Here, we used an agent-based model (ABM) to investigate the impact of antibiotic treatment on the transmission dynamics of ARB in a hospital, and the potential of antibiotic stewardship interventions in limiting the spread. The ABM enables us to answer questions where controlled experimentation is complex and may not be feasible [2931]. We address the overall effect of antibiotic pressure on the spread of resistance under various conditions of antibiotic density, antibiotic agents' characteristics, prevalence level of ARB, and the contagiousness of the ARB strain.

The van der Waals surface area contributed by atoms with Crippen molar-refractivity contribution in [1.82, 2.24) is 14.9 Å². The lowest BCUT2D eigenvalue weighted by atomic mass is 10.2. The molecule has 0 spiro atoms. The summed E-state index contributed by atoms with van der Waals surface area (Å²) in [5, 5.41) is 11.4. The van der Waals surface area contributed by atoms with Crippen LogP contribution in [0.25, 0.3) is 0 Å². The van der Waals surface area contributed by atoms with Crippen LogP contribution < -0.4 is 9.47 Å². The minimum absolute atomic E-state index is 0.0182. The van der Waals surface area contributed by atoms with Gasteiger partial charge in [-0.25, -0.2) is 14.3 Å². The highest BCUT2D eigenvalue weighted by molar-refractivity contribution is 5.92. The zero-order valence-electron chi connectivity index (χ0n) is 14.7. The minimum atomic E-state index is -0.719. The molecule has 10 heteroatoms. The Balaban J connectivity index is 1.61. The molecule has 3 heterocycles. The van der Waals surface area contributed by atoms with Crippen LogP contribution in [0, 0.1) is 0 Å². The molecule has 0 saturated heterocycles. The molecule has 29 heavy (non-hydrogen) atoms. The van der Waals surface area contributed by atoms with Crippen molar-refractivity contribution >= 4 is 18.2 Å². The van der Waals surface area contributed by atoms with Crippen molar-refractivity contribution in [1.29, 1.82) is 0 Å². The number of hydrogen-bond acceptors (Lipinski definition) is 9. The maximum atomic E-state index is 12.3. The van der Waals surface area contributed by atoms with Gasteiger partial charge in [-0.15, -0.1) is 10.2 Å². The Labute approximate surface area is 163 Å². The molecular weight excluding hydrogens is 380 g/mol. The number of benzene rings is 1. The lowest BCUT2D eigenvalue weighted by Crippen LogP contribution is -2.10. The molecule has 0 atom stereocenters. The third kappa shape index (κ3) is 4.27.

Materials and methods

Model overview